“The sambar deer is in a precarious position. Camera traps set up in forests hardly capture photographs of these deer. Even hunters say they no longer get them,” says WWF’s Clements. The IUCN-World Conservation Union late last year moved the sambar deer onto its list of endangered species.
The butchered tiger found in the freezer of a home in Tumpat in 2005. The offender was fined RM7,000.
The plan wants a moratorium on hunting licences for prey species, pending population studies to determine if they need to be upgraded to the “totally protected” status where they cannot be hunted.
With tiger territory in short supply, tigers prowl forest edges and often end up in plantations and livestock farms. In Terengganu, tigers killed 309 cattle annually from 1999 to 2003. Between 1979 and 2006, they mauled 31 people (many were rubber tappers), killing 15 of them.
Since 1991, authorities have shot 13 tigers over such attacks and over the past decade, captured and sent 22 to Zoo Melaka and three to Zoo Taiping. What goes unrecorded is the number of tigers shot by angry as well as fearful villagers and farmers.
“Trapping tigers is an unsuitable mitigation measure in the long run as it does not address the root cause of human-tiger conflict, which is mainly caused by improper land use planning and unregulated hunting of tiger prey,” says WWF chief executive officer Datuk Dr Dionysius Sharma.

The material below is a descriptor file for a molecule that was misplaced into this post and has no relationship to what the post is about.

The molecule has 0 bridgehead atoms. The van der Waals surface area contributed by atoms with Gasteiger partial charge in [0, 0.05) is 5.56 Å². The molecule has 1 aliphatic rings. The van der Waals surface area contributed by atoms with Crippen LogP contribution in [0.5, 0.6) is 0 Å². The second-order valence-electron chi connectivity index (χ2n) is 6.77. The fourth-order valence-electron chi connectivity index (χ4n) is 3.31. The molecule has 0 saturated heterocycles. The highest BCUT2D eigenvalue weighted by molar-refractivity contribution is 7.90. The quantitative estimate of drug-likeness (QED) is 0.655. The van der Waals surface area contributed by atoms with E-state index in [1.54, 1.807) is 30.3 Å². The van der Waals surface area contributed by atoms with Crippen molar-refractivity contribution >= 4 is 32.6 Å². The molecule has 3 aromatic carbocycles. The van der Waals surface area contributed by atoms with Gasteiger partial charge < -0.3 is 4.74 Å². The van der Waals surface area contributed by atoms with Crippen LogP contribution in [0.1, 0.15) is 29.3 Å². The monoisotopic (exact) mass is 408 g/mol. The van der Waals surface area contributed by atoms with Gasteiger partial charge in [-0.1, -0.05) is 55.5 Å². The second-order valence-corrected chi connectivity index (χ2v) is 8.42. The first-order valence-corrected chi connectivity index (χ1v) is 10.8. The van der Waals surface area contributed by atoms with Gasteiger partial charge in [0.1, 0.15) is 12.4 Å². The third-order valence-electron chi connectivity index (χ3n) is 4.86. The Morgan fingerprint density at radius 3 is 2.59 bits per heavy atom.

To curb such “human-tiger conflict”, the plan proposes ecologically sound land use. This includes siting plantations and animal farms away from tiger territories and keeping both apart with buffer zones. Land owners will also have to ensure that their activities are compatible with tiger conservation.
Sharma says agricultural “best management practices” have also proven helpful in curbing tiger attacks, and include measures such as confining livestock in paddocks from dawn to dusk when tigers are most active, clearing estates and villages of undergrowth to improve visibility, and using air horns to ward off tigers.